Please use this identifier to cite or link to this item: https://hdl.handle.net/10356/72575
Title: Machine learning technicques for aspect based sentiment analysis
Authors: Chen, Haonan
Keywords: DRNTU::Engineering::Electrical and electronic engineering
Issue Date: 2017
Abstract: Aspect Based Sentiment Analysis (ABSA) is a field of study where sentiments on certain aspects or characteristics of entities are obtained, analyzed, and aggregated from text. Since ABSA facilitates analyzing sentiments at a fine-grained level, it has gained significant attention over the past few years. In particular, ABSA caters real-world applications such analyzing sentiments from product reviews, tweets and emails focusing solely on user intended aspects. In recent research, ABSA has predominantly leveraged on Machine Learning (ML) techniques such as Representation Learning, Kernel Methods and Deep Learning. This dissertation focuses on empirically evaluating two recently proposed ML techniques for ABSA – Support Vector Machine (SVM)-based and Recurrent Neural Networks (RNNs)-based approaches on several datasets. To this end, we re-implemented two state-of-the-art ABSA frameworks which use these classifiers and compared them on the aforementioned ABSA datasets in terms of both accuracy and efficiency. Through these large-scale evaluations, we infer the following: (i) SVMs produce accuracies which are comparable to that of RNNs but they are much computationally lighter, (ii) When there is a significant imbalance among the classes in a multi-class ABSA setting, RNNs perform much better than SVMs. Furthermore, we observe that RNN, as it leverages on word embeddings, are particularly more suited for semantics based ABSA. However, due to its huge computational demands (e.g., large number of GPU cores and high GPU memory), we could not explore the full realm of its performance on our experimental setup which had limited computing resources.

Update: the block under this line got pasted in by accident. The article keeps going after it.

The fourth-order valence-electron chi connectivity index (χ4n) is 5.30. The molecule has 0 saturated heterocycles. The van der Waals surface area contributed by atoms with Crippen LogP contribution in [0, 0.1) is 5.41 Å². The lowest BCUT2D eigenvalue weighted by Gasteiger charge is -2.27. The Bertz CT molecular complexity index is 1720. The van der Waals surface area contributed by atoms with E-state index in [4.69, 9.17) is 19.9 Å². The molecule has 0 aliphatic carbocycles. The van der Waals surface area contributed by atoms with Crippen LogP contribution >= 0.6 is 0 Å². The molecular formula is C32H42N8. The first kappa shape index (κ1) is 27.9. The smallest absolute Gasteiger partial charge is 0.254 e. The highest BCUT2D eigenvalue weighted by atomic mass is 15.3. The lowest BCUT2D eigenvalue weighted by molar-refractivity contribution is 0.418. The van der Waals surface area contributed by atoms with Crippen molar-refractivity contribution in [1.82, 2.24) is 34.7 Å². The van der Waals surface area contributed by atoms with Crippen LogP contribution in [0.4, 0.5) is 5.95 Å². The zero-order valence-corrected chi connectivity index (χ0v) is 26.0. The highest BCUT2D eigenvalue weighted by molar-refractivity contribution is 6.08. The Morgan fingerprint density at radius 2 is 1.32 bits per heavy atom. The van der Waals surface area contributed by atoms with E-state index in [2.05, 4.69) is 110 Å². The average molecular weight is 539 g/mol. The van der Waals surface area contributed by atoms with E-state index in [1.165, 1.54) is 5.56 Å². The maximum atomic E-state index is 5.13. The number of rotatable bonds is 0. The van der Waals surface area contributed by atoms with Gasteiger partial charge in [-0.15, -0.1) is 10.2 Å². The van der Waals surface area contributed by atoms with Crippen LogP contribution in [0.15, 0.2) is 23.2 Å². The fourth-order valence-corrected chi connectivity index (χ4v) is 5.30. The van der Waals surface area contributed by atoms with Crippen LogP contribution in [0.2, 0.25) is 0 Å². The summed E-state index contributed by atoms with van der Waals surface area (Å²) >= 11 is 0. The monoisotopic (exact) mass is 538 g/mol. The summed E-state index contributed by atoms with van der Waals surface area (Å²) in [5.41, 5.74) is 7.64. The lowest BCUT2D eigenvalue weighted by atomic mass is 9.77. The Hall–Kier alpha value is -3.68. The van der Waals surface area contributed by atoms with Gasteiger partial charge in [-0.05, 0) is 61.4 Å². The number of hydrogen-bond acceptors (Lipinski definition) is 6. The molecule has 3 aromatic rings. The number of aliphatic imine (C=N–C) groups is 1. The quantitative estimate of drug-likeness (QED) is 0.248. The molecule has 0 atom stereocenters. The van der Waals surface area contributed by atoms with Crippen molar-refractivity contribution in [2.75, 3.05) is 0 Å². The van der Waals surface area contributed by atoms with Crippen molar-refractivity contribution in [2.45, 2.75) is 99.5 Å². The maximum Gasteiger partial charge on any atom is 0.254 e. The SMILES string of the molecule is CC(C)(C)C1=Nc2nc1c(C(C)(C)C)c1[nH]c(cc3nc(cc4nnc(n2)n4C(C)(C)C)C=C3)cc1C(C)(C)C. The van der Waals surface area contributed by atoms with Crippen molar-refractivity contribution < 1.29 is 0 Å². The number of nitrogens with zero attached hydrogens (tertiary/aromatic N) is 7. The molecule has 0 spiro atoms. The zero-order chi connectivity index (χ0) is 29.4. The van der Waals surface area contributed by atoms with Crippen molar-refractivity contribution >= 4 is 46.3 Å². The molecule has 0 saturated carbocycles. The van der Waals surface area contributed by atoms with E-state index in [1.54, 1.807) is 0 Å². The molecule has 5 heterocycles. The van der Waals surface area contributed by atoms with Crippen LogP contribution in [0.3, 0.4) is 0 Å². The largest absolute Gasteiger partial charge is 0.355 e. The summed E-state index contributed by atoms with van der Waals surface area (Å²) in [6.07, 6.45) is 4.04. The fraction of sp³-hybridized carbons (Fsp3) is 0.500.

URI: http://hdl.handle.net/10356/72575
Fulltext Permission: restricted
Fulltext Availability: With Fulltext
Appears in Collections:EEE Theses

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